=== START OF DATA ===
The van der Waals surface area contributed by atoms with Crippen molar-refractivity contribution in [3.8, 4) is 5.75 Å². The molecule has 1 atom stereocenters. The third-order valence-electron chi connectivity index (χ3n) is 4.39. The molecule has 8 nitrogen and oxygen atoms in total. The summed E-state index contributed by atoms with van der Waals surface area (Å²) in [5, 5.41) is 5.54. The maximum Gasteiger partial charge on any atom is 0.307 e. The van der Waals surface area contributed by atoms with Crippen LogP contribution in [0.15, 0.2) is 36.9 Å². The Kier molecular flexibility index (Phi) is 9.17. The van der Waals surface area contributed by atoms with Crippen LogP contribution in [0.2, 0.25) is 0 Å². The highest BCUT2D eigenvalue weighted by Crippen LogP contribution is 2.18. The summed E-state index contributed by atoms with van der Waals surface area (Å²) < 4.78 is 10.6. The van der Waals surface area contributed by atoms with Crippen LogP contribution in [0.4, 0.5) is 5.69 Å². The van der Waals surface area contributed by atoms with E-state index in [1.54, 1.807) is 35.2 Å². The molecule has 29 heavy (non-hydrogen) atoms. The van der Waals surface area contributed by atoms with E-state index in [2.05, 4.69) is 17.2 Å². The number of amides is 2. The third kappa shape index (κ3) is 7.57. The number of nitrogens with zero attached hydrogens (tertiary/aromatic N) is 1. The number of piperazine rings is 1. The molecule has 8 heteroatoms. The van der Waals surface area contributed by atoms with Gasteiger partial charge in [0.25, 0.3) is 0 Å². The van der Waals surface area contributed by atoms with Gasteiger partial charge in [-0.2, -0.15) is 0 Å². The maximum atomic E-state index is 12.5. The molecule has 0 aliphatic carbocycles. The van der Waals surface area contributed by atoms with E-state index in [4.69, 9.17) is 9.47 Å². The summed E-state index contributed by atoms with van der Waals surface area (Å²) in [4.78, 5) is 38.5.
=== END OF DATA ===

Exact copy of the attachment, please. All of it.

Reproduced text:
The van der Waals surface area contributed by atoms with Crippen molar-refractivity contribution in [3.8, 4) is 5.75 Å². The molecule has 1 atom stereocenters. The third-order valence-electron chi connectivity index (χ3n) is 4.39. The molecule has 8 nitrogen and oxygen atoms in total. The summed E-state index contributed by atoms with van der Waals surface area (Å²) in [5, 5.41) is 5.54. The maximum Gasteiger partial charge on any atom is 0.307 e. The van der Waals surface area contributed by atoms with Crippen LogP contribution in [0.15, 0.2) is 36.9 Å². The Kier molecular flexibility index (Phi) is 9.17. The van der Waals surface area contributed by atoms with Crippen LogP contribution in [0.2, 0.25) is 0 Å². The highest BCUT2D eigenvalue weighted by Crippen LogP contribution is 2.18. The summed E-state index contributed by atoms with van der Waals surface area (Å²) < 4.78 is 10.6. The van der Waals surface area contributed by atoms with Crippen LogP contribution in [0.4, 0.5) is 5.69 Å². The van der Waals surface area contributed by atoms with E-state index in [1.54, 1.807) is 35.2 Å². The molecule has 29 heavy (non-hydrogen) atoms. The van der Waals surface area contributed by atoms with E-state index in [2.05, 4.69) is 17.2 Å². The number of amides is 2. The third kappa shape index (κ3) is 7.57. The number of nitrogens with zero attached hydrogens (tertiary/aromatic N) is 1. The number of piperazine rings is 1. The molecule has 8 heteroatoms. The van der Waals surface area contributed by atoms with Gasteiger partial charge in [0.25, 0.3) is 0 Å². The van der Waals surface area contributed by atoms with Gasteiger partial charge in [-0.2, -0.15) is 0 Å². The maximum atomic E-state index is 12.5. The molecule has 0 aliphatic carbocycles. The van der Waals surface area contributed by atoms with E-state index in [4.69, 9.17) is 9.47 Å². The summed E-state index contributed by atoms with van der Waals surface area (Å²) in [4.78, 5) is 38.5.